The question presented by this motion is whether Zlotnick's alleged copying and retention of the mailing lists constitute "a tortious act within the state" under § 302(a)(2) of New York's long-arm statute, N.Y. Civ. Prac. Law § 302 (McKinney 1972 & Supp. 1982). *fn3" Darby does not claim jurisdiction on the ground that Zlotnick and Professional Nutrition used the copied lists in Florida to solicit customers in New York. Consequently, the application of § 302(a)(3) -- covering torts committed outside the state causing injury within the state -- is not involved.

 Darby argues that Zlotnick committed a tort within New York the moment he retained the copied lists for a non-corporate purpose. In other words, Zlotnick's alleged wrongful intent serves as the key element in establishing a tort. Had Darby learned of Zlotnick's activities at the time, it contends, it could have obtained injunctive relief prior to any unauthorized use of the mailing lists.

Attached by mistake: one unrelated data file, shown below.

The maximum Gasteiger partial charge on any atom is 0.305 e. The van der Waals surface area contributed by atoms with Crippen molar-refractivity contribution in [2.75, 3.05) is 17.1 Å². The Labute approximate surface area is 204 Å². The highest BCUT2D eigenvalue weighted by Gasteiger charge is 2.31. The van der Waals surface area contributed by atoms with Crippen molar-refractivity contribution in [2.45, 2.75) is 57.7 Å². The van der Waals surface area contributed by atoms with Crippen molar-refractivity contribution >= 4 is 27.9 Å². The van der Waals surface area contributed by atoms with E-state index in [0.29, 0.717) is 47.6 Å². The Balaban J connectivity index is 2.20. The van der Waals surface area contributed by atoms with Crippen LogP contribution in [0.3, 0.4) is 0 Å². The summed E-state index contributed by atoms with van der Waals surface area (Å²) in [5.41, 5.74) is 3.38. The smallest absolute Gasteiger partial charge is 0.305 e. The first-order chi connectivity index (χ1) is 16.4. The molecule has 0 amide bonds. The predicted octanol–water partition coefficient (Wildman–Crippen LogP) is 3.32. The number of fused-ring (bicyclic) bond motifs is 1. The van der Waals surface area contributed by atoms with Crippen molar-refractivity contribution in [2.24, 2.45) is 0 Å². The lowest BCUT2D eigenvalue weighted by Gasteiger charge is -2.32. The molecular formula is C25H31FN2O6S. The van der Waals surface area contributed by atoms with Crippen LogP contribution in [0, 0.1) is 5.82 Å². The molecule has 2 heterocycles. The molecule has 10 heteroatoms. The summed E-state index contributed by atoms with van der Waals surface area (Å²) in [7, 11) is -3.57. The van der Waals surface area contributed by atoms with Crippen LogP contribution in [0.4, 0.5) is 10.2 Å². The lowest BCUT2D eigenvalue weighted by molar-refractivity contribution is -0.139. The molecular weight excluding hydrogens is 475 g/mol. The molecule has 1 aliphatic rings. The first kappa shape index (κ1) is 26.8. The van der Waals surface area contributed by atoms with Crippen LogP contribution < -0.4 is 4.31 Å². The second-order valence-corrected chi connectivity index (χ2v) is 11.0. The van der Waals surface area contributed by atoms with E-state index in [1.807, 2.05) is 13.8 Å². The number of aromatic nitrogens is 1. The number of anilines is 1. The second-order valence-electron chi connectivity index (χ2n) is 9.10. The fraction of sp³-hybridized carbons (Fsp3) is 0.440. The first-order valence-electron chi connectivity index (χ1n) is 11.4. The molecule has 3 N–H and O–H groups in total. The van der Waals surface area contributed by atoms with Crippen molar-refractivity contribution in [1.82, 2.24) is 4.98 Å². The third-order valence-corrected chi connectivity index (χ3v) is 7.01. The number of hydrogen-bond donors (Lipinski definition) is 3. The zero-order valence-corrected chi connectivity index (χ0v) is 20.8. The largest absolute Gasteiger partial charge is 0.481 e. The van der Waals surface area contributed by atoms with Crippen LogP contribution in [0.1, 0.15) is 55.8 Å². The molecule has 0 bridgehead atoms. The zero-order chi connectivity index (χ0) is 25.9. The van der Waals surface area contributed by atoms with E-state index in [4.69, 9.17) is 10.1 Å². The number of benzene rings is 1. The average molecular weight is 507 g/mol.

Zlotnick's position, on the other hand, is that absent an allegation of the use in New York of the copied lists, the mere allegations of copying and retention fail to constitute a "tortious act within the state." Moreover, Zlotnick argues that the alleged copying and retention of the lists caused Darby no damages and thus there is no basis for a tort claim. Finally, Zlotnick contends that as an officer and Chairman of the Board of Barth-Spencer he had an absolute right under New York law to copy and retain corporate documents as long as he did not improperly use or disseminate them.